Greystone Nature Preserve holds first nature festival
Greystone Nature Preserve recently held its first ever Nature Festival. The highlight of the festival was guest speaker Dr. Merlin Tuttle, a world-renowned bat biologist and photographer. He was available for a book signing, gave an inspiring talk about bats that displayed photographs he had taken from around the globe, and stayed afterwards to answer questions. His speech reached more than 100 people about the importance of bats to global ecosystems and human health.
Local educator Caroline Bissell of the Chautauqua Institution also gave spoke on bats of New York state. Terry Mosher, Mark Baldwin and John Ruska were featured speakers and workshop leaders focusing on birds. Sarah Sorci led a medicinal plant walk, and local ecologist Priscilla Titus donated dozens of native plants as part of the silent auction as well as a native garden installation project involving festival goers. The Chautauqua County Beekeepers Association presented workshops on bee keeping and their importance.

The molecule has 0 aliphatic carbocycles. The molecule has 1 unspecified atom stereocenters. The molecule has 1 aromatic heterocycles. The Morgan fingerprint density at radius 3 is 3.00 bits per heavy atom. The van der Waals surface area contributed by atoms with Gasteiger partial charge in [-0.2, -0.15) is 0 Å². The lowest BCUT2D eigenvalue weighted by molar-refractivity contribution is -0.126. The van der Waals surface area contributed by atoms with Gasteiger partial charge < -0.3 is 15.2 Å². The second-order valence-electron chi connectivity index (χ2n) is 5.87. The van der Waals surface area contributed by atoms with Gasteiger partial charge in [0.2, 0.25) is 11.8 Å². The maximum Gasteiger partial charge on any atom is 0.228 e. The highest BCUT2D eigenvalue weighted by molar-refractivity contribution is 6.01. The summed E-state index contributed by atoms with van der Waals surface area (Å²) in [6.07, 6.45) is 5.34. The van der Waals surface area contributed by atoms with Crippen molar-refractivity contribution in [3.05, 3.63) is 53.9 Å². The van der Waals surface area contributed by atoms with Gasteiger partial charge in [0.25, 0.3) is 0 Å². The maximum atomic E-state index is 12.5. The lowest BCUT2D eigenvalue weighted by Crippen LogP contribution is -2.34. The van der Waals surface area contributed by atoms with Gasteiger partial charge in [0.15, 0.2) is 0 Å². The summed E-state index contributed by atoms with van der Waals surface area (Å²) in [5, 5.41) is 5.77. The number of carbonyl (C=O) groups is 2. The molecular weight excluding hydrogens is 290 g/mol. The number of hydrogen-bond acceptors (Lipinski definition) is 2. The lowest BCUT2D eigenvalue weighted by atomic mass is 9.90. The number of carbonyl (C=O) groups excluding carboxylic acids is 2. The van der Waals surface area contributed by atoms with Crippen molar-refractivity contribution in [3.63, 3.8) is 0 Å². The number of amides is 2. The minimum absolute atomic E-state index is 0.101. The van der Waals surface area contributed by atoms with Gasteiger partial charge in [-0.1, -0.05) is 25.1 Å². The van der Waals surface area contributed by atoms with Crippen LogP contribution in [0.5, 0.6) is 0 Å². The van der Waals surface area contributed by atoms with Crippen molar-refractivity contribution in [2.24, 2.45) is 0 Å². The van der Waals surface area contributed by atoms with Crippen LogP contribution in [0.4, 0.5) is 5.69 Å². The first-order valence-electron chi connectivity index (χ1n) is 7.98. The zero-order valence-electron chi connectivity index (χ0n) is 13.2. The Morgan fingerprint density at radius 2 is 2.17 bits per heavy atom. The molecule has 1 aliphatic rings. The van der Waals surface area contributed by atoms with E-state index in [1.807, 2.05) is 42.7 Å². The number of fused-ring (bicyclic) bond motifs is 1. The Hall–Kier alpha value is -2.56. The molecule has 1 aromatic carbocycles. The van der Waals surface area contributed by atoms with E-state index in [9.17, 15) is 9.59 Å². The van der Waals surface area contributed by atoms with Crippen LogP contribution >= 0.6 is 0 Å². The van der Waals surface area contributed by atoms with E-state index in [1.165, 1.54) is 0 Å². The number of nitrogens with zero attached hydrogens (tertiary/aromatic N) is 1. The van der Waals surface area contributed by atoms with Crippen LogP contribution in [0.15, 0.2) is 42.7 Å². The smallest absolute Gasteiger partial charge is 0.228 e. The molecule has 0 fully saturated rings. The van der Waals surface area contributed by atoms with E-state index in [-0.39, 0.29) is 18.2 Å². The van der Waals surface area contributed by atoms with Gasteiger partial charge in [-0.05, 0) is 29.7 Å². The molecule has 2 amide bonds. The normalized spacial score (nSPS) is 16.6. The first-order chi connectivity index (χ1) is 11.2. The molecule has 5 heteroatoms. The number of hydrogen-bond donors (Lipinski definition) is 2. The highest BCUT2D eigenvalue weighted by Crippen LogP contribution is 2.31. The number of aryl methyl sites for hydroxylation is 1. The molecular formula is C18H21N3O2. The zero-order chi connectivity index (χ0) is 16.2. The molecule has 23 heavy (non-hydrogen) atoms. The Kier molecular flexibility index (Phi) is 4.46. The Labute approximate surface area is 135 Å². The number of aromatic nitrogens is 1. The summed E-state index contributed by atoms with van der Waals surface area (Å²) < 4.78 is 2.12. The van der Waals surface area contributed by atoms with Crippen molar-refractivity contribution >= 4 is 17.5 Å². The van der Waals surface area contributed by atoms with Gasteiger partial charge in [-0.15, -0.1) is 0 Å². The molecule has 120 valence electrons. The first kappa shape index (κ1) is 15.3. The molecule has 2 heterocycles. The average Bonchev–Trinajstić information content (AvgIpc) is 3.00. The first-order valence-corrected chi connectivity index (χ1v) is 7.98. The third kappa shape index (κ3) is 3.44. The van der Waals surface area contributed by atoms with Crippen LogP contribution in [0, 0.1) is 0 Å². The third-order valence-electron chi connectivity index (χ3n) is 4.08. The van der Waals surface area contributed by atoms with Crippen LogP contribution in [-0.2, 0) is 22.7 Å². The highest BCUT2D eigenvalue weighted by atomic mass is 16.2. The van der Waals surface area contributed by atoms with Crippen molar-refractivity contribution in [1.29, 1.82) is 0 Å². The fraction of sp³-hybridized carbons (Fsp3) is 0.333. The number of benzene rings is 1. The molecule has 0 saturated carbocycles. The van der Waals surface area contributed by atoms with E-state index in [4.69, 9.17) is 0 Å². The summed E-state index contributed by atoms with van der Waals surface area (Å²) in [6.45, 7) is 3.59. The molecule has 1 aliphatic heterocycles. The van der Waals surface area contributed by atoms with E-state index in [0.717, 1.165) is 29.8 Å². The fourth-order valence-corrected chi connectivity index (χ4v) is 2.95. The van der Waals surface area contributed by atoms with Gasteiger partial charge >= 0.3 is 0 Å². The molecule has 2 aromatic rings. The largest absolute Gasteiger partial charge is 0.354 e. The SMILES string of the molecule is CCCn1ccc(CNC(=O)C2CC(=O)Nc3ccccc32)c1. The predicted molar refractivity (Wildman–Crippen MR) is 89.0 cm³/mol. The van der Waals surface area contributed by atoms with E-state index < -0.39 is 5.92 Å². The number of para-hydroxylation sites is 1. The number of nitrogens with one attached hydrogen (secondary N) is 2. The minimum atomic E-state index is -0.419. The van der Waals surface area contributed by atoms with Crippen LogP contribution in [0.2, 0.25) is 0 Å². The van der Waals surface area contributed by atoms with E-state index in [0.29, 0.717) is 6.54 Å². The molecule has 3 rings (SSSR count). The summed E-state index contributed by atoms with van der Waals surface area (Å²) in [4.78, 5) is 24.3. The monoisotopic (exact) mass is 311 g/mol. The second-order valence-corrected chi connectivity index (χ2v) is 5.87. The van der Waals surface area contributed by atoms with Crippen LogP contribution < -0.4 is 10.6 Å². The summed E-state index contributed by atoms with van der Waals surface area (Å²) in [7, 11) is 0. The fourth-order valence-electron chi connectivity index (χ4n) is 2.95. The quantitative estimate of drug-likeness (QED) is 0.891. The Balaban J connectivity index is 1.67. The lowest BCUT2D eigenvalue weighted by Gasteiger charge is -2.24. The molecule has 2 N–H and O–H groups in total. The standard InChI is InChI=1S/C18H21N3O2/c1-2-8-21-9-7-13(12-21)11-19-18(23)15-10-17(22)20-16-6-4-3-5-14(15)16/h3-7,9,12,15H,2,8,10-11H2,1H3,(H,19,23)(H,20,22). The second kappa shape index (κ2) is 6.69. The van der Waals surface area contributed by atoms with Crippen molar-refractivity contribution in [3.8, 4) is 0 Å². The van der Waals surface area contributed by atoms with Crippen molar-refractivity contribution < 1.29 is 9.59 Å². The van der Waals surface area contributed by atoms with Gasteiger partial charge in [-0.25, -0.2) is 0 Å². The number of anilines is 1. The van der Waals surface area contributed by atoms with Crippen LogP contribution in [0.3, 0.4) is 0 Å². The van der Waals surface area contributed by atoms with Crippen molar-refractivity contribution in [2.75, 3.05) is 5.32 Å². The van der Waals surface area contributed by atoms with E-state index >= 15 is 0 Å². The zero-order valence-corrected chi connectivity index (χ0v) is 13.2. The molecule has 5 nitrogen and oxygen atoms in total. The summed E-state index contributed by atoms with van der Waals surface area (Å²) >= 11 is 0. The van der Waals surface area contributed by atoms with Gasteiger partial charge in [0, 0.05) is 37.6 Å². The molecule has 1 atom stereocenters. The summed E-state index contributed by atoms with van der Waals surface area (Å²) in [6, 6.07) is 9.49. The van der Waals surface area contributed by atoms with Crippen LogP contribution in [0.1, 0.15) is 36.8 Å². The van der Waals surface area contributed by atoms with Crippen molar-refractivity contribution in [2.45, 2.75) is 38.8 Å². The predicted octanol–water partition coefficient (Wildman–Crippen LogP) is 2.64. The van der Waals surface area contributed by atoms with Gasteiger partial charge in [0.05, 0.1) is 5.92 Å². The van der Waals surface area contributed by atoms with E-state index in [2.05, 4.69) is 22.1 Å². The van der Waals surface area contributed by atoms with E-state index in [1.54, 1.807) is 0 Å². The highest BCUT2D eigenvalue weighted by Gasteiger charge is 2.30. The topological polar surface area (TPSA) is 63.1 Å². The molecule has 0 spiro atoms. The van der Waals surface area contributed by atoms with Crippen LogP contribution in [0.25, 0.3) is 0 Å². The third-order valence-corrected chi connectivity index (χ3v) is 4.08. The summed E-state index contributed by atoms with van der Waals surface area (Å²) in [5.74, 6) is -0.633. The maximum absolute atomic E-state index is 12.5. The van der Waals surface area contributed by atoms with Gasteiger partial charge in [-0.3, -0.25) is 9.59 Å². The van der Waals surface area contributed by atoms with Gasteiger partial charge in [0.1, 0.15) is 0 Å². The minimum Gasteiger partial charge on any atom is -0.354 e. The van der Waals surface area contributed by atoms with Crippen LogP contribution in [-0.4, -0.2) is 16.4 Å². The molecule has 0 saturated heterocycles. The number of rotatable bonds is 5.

More than 20 different children’s activities were available along with a host of vendors. Representatives from environmental agencies such as the Chautauqua Watershed Conservancy, Roger Tory Peterson Institute, Ecology & Environmental Inc., New York State Department of Environmental Conservation and Jamestown Community College’s Earth Awareness Club displayed organizational information, assisted in programs, as well as donated to the silent auction.
Just as the sun set, those present celebrated with a fire spinning display, bioacoustic bat walks, eavesdropping on foraging bats using an ultrasonic microphone, and a mist netting demonstration that captured two species of bat to show.
The event was made possible with a Community Benefits grant from Northern Chautauqua Community Foundation; as well as donations from local organizations and individuals, and hard work of Greystone staff, SUNY Fredonia interns, volunteers and friends.